Schroders' Global Investor Study 2020 suggests most investors not willing to compromise on personal beliefs in their work, even if returns were higher, explains Schroders' Jo Marshall
Investing is a personal choice and a number of influences will hold sway over where you put your money. Your personal value system is one such influence and, for most people, this appears to be non-negotiable.
More than three-quarters (77 per cent) of investors refuse to compromise on their personal beliefs when investing, even if higher returns were on offer, new research suggests.
These findings are part of the Schroders Global Investor Study 2020, which canvassed the views of more than 23,000 investors from 32 locations around the world between 30 April and 15 June.
Name your price: investors require a return of 21 per cent to compromise on their personal values
For the 23 per cent of investors that would be willing to compromise, the returns would have to be significant - at least 21 per cent - to convince them to do so.
This is almost double the average annual return that investors expect over the next five years.
Older and wiser? Younger investors are more likely to compromise for higher returns
It also seems that the older the investor, the less likely they are to be willing to forgo their personal values.
While 75 per cent and 76 per cent respectively of 18 - 37 year olds and generation Xers (38 - 50 year olds) would not invest against their personal beliefs, 82 per cent of those over 51 years old wouldn't pick higher returns if these came at the expense of their personal beliefs.
Location matters: personal beliefs vs returns by geography
The results also vary significantly by country.
The data suggest the Chinese are the most committed to investing in line with their personal beliefs, with 90 per cent of respondents reporting they'd not sacrifice their values when investing.
At the other end of the spectrum are investors in the US and Singapore, a full third of which would invest against their beliefs if it meant higher returns.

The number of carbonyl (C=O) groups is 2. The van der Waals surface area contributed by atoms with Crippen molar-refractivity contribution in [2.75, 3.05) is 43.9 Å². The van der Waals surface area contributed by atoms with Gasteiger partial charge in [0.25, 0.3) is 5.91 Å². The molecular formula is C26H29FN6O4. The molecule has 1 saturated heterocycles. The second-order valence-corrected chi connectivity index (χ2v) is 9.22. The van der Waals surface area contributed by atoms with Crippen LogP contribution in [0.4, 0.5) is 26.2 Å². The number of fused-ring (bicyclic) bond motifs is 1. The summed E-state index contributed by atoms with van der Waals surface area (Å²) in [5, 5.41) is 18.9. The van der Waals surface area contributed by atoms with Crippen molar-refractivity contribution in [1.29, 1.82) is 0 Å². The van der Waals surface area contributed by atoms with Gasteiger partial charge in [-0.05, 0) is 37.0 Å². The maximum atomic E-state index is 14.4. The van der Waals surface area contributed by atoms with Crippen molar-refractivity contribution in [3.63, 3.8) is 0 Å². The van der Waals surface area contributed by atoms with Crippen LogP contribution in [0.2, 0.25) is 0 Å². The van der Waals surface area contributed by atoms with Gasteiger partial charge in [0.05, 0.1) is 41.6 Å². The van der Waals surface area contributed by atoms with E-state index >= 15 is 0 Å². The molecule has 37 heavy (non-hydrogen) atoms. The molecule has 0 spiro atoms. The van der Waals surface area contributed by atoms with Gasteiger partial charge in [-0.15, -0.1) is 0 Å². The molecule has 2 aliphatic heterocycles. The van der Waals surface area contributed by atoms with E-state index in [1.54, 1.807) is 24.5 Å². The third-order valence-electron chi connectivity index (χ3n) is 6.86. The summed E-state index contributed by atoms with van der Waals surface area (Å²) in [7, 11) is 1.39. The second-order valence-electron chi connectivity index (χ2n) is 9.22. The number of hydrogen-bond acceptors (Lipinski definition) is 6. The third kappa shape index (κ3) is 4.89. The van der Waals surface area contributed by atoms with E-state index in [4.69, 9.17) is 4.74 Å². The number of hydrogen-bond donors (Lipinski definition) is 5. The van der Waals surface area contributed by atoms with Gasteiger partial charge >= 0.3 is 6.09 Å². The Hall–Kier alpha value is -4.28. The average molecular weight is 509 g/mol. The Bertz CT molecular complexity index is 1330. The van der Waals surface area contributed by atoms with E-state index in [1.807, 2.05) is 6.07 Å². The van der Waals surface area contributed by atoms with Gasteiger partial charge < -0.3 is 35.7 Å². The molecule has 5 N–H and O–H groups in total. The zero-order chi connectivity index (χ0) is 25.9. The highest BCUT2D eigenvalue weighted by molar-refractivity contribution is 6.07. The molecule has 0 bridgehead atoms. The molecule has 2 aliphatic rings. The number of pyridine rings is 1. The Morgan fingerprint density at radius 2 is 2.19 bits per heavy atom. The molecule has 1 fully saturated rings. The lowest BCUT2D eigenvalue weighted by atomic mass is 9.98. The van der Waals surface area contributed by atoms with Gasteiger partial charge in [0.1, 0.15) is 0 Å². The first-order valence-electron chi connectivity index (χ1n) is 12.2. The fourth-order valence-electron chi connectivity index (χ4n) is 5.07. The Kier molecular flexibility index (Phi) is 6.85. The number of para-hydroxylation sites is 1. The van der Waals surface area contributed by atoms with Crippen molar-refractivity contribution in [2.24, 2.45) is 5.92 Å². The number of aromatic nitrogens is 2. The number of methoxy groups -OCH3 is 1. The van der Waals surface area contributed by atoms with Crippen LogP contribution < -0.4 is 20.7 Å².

More investors realising returns don't have to be sacrificed
Previous studies have revealed that investors are still concerned that they have to sacrifice returns for sustainability.
It's encouraging to note that this year's study shows that 42 per cent of investors are attracted to sustainable investments because they believe they're more likely to offer higher returns.
Hannah Simons, head of Schroders' sustainability strategy, is encouraged by the results overall. "The results of this year's survey are clear - returns are not the only influence of investment decisions," she says. "People want their values reflected in the way they invest. People are increasingly looking to contribute to a more sustainable society through their investments.
"Sustainability does not have to come at the expense of performance and it is promising to see this manifesting more strongly each year in the data," she continues. "Communication is key if investors are to understand what sustainable investing really means and what this looks like in their portfolios, and this is a core focus for us."
Jo Marshall is an investment writer at Schroders.
Schroders commissioned Raconteur to conduct an independent online study of 23,450 people in 32 locations around the world between 30 April and 15 June 2020. This research defines 'people' as those who will be investing at least €10,000 (or the equivalent) in the next 12 months and who have made changes to their investments within the last 10 years.
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